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The basic components of the human digestive system begins at the mouth. Food is swallowed through the esophagus and into the kidney-shaped stomach. The liver is located on top of the stomach, and the pancreas is underneath. Food passes from the stomach to the long, winding small intestine. From there it enters the wide large intestine before passing out the anus. At the junction of the small and large intestine is a pouch called the cecum.
The components of the human digestive system are shown. The GI tract is the tube that includes the oral cavity, esophagus, stomach, small intestine, large intestine, and rectum. The accessory organs are those that indirectly join to this tube via ducts and include the salivary glands, liver, gall bladder, and pancreas.

Oral cavity

Both physical and chemical digestion begin in the mouth or oral cavity    , which is the point of entry of food into the digestive system. The food is broken into smaller particles by mastication, the chewing action of the teeth. All mammals have teeth and can chew their food to begin the process of physically breaking it down into smaller particles.

The chemical process of digestion begins during chewing as food mixes with saliva, produced by the salivary glands ( [link] ). Saliva contains mucus that moistens food and buffers the pH of the food. Saliva also contains lysozyme, which has antibacterial action. It also contains an enzyme called salivary amylase    that begins the process of converting starches in the food into a disaccharide called maltose. Another enzyme called lipase is produced by cells in the tongue to break down fats. The chewing and wetting action provided by the teeth and saliva prepare the food into a mass called the bolus    for swallowing. The tongue helps in swallowing—moving the bolus from the mouth into the pharynx. The pharynx opens to two passageways: the esophagus and the trachea. The esophagus leads to the stomach and the trachea leads to the lungs. The epiglottis is a flap of tissue that covers the tracheal opening during swallowing to prevent food from entering the lungs.

Illustration A shows the parts of the human oral cavity. The tongue rests in the lower part of the mouth. The flap that hangs from the back of the mouth is the uvula. The airway behind the uvula, called the pharynx, extends up to the back of the nasal cavity and down to the esophagus, which begins in the neck. Illustration B shows the two salivary glands, which are located beneath the tongue, the sublingual and the submandibular. A third salivary gland, the parotid, is located just in front of the ear.
(a) Digestion of food begins in the mouth. (b) Food is masticated by teeth and moistened by saliva secreted from the salivary glands. Enzymes in the saliva begin to digest starches and fats. With the help of the tongue, the resulting bolus is moved into the esophagus by swallowing. (credit: modification of work by Mariana Ruiz Villareal)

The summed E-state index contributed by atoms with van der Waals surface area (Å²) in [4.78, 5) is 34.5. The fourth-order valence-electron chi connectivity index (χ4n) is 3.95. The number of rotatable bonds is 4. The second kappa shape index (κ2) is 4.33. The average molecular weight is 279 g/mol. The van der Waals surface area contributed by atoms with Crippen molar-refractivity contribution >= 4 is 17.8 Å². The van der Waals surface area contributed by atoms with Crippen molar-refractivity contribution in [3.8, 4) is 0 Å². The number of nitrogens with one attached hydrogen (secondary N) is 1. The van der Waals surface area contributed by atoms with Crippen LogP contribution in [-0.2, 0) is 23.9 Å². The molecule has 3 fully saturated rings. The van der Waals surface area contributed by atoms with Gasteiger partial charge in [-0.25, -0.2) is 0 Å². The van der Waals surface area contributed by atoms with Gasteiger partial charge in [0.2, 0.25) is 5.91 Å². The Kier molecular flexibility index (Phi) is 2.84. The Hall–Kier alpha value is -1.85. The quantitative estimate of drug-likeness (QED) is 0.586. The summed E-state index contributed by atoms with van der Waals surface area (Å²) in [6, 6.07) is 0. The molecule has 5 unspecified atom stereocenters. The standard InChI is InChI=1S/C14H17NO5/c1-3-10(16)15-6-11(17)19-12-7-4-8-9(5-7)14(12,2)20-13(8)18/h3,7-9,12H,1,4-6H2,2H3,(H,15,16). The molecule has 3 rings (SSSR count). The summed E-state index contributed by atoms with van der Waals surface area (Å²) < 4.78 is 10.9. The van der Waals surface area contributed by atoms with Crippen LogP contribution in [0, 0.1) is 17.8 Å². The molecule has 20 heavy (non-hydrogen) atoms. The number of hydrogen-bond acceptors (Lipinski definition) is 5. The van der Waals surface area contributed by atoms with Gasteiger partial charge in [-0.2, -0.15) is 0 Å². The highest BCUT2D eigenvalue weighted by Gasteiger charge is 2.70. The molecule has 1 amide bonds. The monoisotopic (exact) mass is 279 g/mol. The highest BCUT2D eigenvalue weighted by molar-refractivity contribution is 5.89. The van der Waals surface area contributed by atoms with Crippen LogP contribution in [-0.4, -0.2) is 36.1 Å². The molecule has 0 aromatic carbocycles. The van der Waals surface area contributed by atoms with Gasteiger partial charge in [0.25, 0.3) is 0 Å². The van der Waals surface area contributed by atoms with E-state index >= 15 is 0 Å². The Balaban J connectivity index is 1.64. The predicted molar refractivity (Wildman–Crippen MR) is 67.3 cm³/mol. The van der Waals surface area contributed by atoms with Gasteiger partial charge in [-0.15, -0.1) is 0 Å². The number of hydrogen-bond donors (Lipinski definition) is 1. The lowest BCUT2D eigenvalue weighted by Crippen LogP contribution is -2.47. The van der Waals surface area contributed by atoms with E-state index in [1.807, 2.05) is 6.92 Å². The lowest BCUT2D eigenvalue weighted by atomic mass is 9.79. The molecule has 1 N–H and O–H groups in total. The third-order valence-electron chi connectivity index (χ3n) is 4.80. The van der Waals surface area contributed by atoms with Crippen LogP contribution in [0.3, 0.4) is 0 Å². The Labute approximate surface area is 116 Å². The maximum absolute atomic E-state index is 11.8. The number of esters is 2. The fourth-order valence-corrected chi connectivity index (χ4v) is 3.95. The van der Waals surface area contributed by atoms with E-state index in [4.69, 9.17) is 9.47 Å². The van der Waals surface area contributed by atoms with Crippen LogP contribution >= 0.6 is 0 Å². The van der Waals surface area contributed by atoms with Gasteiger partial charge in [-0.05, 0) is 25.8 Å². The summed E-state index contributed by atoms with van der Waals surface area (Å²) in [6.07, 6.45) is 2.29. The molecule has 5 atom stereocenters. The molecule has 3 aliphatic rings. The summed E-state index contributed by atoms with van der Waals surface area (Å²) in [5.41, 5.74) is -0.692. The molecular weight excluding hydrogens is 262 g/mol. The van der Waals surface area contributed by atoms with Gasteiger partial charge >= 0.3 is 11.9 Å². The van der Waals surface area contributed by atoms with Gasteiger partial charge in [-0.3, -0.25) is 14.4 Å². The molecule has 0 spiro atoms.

Esophagus

The esophagus is a tubular organ that connects the mouth to the stomach. The chewed and softened food (i.e. the bolus) passes through the esophagus after being swallowed. The smooth muscles of the esophagus undergo peristalsis (contractions) that pushes the food toward the stomach. The peristaltic wave is unidirectional—it moves food from the mouth the stomach, and reverse movement is not possible, except in the case of the vomit reflex. The peristaltic movement of the esophagus is an involuntary reflex; it takes place in response to the act of swallowing and you don't exert conscious control over it.

Ring-like muscles called sphincters form valves in the digestive system. The gastro-esophageal sphincter (a.k.a. lower esophageal or cardiac sphincter) is located at the stomach end of the esophagus. In response to swallowing and the pressure exerted by the bolus of food, this sphincter opens, and the bolus enters the stomach. When there is no swallowing action, this sphincter is shut and prevents the contents of the stomach from traveling up the esophagus. Acid reflux or “heartburn” occurs when the acidic digestive juices escape back into the esophagus and the low pH irritates the unprotected surface. Prolonged and repeated exposure of the esophagus to this acidity can cause physical damage.

Questions & Answers

How many bones of 1 year childrean
R.k Reply
208
Rani
A baby's body has about 300 bones at birth. These eventually fuse (grow together) to form the 206 bones that adults
Manali
Somebudy seys me 300
R.k
A baby's body has about 300 bones at birth. These eventually fuse (grow together) to form the 206 bones that adults h
Manali
I ask you about beby bones
R.k
i cann't say about 1 year baby's bones bt on birth baby has 300 bones
Manali
Ok thank you goodnight
R.k
good night